I worked at Zayed University (ZU) in Dubai, United Arab Emirates (UAE), from 2011 to 2014. I entered that institution as a reference and instruction librarian but also served as campus librarian for a semester. The latter role included managing the day-to-day affairs of the Dubai campus library while a colleague managed the Abu Dhabi campus, plus the responsibility to make systemwide director-level decisions about library policy and materials budgets. ZU was going through shaky times, and there was significant turnover.
We would receive dozens of applications for any open jobs—from part-time paraprofessionals to professional librarian and administrator positions. Many applicants weren’t qualified. A number of others were good, and some were very good. Some were experienced librarians with professional degrees from respected universities in India or Pakistan, for example. Yet ZU had modeled itself so closely on Western universities that it had created for itself a serious obstacle: it only accepted librarians with degrees from programs accredited by the American Library Association (ALA), the Canadian Library Association (CLA), the Chartered Institute of Library and Information Professionals (CILIP, the UK’s accrediting body), or the Australian Library and Information Association.
This was intended to help with ZU’s international reputation and “respectability.” The effect was to prevent us from hiring great librarians from our neighbors in the region, while we sometimes brought on less experienced or less talented librarians from the West simply because they were from the West.
This problem is not limited to the UAE, Qatar, Bahrain, or Saudi Arabia. Have you ever sat on a hiring committee that passed over Indian candidates too quickly for similar reasons (visa and green card issues aside)? Many of us will be able to relate to this and to the feeling that our institutions should do more to make room for foreign librarians. We all know we should bear diversity in mind when hiring, and how much more of an advocate for diversity can one be than to give a fair shake to, for example, a qualified Sikh woman from a Muslim city in a majority Hindu country who speaks three languages fluently and two passably well, codes in six programming languages, and has maintained collections at her college library with limited resources for seven years?
An interoperable diploma
Whatever the view of our individual institutions, the root of this problem is probably our collective lack of international accreditation.
Until there is a body to take responsibility for reviewing LIS programs globally and granting the strong ones accreditation, a large number of librarians will be banned de facto from participating in our increasingly mobile information age economy. Having been a sometimes struggling expat myself (I lived in the UK and in Taiwan before Texas and the UAE), I know a little about trying to find work abroad; it can be a hell of a lot harder than it was for me, especially if you’re brown-skinned and English isn’t your first language. An international standard for accreditation for LIS degrees would go a long way toward fixing this for librarians in the eastern and southern hemispheres who want a fair shot at jobs in the northern and western hemispheres and in the complex, frustrating, bewildering, and lucrative Middle East.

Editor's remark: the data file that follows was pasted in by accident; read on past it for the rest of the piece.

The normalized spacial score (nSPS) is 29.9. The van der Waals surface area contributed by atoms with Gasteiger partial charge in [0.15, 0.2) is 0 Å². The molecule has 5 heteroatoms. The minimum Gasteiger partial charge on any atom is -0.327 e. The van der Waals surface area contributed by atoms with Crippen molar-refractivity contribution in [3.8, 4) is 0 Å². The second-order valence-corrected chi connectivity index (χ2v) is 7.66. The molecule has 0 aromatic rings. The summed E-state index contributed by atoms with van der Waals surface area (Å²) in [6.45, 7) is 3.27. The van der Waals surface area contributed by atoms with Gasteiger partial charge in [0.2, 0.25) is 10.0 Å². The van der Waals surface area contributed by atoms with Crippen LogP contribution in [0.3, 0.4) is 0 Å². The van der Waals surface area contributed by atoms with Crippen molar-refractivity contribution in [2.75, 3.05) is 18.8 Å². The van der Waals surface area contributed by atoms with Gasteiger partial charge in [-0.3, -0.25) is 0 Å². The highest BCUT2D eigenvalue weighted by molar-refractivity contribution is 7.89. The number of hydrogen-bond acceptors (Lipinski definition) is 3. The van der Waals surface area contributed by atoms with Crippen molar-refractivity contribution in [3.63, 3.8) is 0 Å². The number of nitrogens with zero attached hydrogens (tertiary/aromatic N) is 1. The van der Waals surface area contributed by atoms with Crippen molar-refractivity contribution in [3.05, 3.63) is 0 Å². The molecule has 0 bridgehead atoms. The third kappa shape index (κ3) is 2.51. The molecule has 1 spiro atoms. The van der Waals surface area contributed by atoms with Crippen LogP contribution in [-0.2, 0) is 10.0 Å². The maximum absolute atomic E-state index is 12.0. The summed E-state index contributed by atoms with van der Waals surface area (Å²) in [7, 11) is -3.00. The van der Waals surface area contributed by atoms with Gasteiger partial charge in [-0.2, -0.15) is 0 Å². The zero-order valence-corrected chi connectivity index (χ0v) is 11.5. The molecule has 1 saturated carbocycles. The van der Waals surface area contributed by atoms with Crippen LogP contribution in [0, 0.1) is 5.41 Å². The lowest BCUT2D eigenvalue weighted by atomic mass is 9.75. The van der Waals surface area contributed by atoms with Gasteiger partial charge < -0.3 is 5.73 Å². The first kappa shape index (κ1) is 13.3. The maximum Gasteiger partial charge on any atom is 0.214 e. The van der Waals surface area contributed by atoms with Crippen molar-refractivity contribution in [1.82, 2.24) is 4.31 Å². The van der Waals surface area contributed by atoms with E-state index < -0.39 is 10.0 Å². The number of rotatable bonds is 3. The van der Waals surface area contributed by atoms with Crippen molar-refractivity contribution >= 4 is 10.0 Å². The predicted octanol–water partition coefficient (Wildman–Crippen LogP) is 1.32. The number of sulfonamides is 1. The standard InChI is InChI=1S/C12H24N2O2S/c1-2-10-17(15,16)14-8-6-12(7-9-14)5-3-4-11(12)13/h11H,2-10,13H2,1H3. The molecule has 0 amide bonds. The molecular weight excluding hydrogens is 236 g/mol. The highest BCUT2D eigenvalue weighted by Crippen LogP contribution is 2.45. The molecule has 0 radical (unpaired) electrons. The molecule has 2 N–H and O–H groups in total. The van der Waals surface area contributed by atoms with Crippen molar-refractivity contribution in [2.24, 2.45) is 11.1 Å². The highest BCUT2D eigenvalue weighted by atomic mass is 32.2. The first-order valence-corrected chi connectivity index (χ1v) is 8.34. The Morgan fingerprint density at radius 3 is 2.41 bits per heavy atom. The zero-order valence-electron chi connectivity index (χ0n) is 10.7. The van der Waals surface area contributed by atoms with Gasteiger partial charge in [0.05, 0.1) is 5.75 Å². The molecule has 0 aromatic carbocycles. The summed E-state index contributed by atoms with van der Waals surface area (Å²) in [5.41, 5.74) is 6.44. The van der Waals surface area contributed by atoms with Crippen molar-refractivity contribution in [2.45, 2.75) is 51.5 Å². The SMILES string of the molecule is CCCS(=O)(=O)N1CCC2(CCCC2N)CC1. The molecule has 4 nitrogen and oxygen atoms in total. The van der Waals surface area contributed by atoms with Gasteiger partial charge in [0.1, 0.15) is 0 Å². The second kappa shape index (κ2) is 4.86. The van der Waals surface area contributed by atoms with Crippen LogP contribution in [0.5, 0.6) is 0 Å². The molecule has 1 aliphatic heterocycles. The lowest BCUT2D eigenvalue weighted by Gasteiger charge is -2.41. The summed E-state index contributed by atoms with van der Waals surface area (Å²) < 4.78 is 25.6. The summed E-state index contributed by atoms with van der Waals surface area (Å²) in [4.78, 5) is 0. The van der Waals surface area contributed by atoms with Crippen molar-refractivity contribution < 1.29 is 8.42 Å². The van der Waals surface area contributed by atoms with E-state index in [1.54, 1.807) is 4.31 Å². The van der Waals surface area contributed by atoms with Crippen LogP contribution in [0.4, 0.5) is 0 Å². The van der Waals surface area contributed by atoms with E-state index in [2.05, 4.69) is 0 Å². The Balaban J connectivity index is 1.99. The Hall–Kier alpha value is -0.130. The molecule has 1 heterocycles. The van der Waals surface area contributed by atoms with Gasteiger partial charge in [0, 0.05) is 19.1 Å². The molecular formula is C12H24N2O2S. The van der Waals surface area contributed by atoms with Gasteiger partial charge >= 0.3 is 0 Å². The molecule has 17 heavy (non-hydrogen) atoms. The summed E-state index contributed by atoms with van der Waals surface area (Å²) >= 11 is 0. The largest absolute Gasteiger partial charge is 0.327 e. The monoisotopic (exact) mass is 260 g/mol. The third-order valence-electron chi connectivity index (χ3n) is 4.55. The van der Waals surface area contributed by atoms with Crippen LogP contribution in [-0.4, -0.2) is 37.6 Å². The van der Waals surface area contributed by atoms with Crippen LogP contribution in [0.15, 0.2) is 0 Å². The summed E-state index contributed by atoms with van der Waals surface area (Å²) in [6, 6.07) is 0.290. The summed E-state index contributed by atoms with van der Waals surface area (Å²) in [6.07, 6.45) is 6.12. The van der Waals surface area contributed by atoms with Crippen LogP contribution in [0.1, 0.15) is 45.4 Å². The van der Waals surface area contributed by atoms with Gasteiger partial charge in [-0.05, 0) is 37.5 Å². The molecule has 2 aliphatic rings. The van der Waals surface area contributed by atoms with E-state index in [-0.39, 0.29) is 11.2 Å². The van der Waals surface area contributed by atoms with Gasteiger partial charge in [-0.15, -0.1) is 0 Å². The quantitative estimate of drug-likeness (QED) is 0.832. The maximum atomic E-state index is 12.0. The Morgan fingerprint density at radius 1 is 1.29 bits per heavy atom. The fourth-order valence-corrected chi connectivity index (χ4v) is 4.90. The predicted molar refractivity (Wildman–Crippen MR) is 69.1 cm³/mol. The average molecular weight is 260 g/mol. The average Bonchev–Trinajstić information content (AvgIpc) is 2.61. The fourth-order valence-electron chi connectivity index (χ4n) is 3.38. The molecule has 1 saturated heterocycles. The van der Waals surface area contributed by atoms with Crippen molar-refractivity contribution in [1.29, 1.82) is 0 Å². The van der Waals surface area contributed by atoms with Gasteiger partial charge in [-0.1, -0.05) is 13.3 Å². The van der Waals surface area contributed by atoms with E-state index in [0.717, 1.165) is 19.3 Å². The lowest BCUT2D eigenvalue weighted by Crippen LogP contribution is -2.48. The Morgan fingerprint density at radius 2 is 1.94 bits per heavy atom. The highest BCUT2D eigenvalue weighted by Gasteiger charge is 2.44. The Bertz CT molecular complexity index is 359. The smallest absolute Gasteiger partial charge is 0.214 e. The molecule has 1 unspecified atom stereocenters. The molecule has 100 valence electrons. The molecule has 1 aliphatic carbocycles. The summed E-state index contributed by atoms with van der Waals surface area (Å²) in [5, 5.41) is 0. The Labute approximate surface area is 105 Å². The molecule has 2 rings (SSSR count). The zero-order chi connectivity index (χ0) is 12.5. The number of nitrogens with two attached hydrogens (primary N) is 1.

Others are aware of this problem and are beginning to discuss it. Keren Dali and Juris Dilevko’s 2009 article, “The Evaluation of International Credentials and the Hiring of Internationally Trained Librarians in Canadian Academic and Public Libraries,” surveys attitudes toward international credentialing and hiring. Also, the International Federation of Library Associations and Institutions (IFLA) formed the working group LIS Education in Developing Countries, tasked with “design[ing] policy and procedures for assessment and accreditation/certification.” Awareness is there, at least in small pockets.
Turn up the volume
What can we do in our state library associations, or within ALA, Librarians Without Borders, or IFLA to press forward for all members of our profession? Or perhaps it’s the other way around: Should SLIS departments abroad be making the move toward acquiring Western accreditation? I’m writing this as a plea to librarians anywhere and everywhere to look for solutions.
An international standard of credentialing would have helped those experienced candidates applying for librarian jobs at ZU, but it wouldn’t have solved all their problems. The UAE suffers from entrenched racism and classism, and a gold star on your diploma doesn’t make those attitudes go away. However, it would be a start. For institutions such as ZU that seek to model themselves on Western higher ed values (not to mention the many Western university franchises that have set up shop in Doha, Dubai, and Abu Dhabi), a fairer and more standard global accreditation system would demonstrate the democratic information age values of our open, pluralist societies.